Secondly, we have the issue of feminism. Saturna tells Tristana that in this society of ours women have but three alternatives – to be wives, to be actresses or to be something too low to be mentioned in polite society. Tristana will have none of it - by turns she envisions herself as a painter, an author, an actress, even a political leader; not to mention she argues with Horacio in a decidedly modern way how, if she has a child and lives as a single mother, she has more rights to her child than the father. One can easily imagine men - journalists, politicians, heads of households - who looked askance at Benito Pérez Galdós putting such scandalous ideas into the heads of women.

These philosophical questions move into yet again another dimension. In speaking of Don Lope’s sense of morality, Benito Pérez Galdó writes: “Despite being very much his own, was also quite widespread, the abundant fruit of the times we live in; a morality which, although it seemed to have sprung solely from him, was, in fact, an amalgamation in his mind of the ideas floating around in the metaphysical atmosphere of the age, like the invisible bacteria that inhabit the physical atmosphere.” With these words we hear echoes of the fatalism and social and cultural pressures molding men and women articulated by such as Émile Zola and his literary school of naturalism. So, it’s Tristana versus her society, culture and fate. What a riveting story. Highly recommended. ( )
  GlennRussell | Mar 8, 2017 |
This is a strange and depressing book, relieved by the portrait of a budding feminist young woman. Tristana is an orphaned 19-year-old, entrusted to and taken in by an old family friend who tried to help her parents when they fell on hard times. But this family friend, Don Lope Garrido, is an unrepentant Don Juan: he "was a skilled strategist in the war of love and prided himself on having stormed more bastions of virtue and captured more strongholds of chastity than he had hairs on his head." Soon, of course, he adds Tristana to his "very long list of victories over innocence."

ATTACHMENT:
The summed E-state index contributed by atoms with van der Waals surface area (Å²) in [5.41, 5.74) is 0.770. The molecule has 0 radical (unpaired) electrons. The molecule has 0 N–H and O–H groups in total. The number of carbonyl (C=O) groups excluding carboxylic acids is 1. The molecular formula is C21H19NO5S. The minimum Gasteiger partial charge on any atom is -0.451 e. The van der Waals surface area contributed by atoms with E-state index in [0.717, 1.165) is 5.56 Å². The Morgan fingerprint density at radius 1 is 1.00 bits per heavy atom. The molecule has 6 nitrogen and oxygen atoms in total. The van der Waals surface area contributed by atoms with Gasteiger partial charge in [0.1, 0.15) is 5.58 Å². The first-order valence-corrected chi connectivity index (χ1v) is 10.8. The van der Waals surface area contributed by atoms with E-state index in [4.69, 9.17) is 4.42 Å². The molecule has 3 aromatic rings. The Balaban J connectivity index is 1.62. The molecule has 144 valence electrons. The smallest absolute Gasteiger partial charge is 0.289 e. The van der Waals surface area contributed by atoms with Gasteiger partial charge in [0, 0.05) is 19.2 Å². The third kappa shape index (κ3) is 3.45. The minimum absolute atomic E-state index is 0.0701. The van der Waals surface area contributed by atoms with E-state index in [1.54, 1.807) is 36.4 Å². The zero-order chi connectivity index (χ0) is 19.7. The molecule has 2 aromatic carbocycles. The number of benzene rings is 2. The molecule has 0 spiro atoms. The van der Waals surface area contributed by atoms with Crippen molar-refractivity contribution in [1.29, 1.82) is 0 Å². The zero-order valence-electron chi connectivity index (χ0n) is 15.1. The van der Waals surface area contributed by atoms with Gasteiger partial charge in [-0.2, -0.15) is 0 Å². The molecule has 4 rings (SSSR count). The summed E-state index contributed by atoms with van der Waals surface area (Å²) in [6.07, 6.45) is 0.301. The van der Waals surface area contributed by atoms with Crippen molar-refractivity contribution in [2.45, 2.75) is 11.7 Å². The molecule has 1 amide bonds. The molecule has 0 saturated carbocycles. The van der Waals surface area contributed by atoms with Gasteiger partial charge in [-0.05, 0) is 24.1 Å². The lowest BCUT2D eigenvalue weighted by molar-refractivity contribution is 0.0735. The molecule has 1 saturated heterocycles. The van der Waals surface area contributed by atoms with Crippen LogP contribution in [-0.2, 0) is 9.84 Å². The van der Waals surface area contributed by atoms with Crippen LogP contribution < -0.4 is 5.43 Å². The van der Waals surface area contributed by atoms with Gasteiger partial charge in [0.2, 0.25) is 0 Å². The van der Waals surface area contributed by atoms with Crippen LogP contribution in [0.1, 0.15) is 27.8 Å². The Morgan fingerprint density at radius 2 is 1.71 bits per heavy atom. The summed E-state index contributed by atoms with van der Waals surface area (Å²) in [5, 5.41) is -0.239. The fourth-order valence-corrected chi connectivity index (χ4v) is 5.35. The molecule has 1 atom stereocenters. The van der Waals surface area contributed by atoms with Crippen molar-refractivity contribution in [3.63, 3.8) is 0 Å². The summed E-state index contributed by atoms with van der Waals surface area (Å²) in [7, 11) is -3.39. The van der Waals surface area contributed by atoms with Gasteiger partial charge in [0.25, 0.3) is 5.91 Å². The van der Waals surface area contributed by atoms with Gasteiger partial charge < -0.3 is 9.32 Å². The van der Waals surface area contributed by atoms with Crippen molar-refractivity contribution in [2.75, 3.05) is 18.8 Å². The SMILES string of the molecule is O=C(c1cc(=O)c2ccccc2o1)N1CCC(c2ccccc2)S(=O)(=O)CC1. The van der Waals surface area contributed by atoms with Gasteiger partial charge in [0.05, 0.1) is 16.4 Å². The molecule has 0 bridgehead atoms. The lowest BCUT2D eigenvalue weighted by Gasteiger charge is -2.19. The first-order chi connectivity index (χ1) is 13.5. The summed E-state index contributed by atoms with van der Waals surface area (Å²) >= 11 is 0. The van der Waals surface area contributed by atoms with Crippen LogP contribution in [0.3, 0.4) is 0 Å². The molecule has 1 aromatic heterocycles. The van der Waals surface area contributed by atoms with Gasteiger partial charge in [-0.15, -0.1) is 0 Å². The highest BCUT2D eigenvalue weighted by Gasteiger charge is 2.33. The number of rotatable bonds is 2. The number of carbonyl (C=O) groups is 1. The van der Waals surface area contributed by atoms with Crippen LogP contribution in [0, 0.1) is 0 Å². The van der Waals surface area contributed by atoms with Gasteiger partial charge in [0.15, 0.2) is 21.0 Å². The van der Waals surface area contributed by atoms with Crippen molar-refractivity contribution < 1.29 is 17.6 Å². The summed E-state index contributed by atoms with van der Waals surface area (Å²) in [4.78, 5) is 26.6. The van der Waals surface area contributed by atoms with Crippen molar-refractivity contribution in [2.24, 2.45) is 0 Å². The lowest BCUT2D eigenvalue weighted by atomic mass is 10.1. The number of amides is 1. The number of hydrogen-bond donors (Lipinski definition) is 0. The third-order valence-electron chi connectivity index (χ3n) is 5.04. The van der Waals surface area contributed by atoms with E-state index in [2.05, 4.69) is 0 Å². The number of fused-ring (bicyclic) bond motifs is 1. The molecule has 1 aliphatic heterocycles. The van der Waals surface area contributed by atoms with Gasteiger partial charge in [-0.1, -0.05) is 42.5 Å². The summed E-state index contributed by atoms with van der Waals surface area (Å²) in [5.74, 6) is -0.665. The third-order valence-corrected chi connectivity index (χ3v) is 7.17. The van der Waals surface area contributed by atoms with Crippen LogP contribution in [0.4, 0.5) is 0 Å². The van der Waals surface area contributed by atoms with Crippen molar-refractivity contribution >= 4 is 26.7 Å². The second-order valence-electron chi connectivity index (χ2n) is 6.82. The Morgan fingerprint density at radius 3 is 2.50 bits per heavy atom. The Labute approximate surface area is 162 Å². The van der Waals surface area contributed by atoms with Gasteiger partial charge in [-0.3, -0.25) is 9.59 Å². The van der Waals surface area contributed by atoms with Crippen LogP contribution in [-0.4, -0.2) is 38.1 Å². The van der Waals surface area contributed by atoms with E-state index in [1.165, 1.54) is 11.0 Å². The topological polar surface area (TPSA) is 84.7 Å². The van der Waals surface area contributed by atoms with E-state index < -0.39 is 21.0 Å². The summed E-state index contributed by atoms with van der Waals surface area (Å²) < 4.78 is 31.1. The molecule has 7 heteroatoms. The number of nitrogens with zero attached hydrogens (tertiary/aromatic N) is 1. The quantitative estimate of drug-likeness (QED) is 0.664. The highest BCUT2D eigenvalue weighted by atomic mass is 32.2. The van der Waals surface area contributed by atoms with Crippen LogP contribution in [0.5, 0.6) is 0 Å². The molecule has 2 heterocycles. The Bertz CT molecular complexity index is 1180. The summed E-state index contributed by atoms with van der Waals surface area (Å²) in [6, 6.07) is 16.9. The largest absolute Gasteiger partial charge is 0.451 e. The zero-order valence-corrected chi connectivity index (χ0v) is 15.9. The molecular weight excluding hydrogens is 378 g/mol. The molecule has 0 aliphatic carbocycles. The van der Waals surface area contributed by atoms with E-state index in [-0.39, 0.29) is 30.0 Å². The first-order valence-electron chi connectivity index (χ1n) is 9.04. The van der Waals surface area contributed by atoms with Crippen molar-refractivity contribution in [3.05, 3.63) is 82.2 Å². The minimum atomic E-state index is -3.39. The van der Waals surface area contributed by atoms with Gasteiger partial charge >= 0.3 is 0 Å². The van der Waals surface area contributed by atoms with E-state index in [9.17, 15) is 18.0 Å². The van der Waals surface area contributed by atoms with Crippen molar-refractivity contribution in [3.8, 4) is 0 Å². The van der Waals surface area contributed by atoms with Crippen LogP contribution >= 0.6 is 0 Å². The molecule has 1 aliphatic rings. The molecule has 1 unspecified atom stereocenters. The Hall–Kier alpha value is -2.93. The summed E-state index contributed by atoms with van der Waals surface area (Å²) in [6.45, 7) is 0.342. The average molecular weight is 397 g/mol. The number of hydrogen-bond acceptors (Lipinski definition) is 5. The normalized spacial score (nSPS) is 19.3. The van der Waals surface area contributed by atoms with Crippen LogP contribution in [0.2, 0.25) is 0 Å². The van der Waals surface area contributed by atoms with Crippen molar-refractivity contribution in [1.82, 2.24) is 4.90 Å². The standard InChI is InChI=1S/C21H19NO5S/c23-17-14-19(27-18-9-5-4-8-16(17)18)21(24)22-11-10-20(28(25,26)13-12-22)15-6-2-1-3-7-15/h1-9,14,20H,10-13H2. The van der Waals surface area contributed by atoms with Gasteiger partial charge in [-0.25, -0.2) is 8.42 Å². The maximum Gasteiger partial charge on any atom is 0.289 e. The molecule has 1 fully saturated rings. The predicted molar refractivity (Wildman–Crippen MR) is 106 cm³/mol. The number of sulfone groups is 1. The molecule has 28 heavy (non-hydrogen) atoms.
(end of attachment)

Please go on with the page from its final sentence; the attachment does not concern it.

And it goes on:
Needless to say, Tristana is depressed by her life with Don Lope, especially because most of the day she helps the servant, Saturna, and is confined to the house. But she is able to go out with Saturna when she goes shopping or visits her son, who she had to place in an institution when her husband died and she had to go to work, and in the course of one of these excursions she meets a young artist, Horacio. Of course, they fall in love, and talk talk talk about their love, his art, and his unhappy childhood. But Tristana is enlivened not only by love but also by her innate imagination and ability to think, as we would now say, outside the box. She develops a love for and skill at painting and drawing, once they progress to Horacio's studio; reads literature; and declares she never wants to marry but wants to have her own work which will support her. And this in 19th century Spain! She turns out to be enormously talented at languages, and eventually music, too.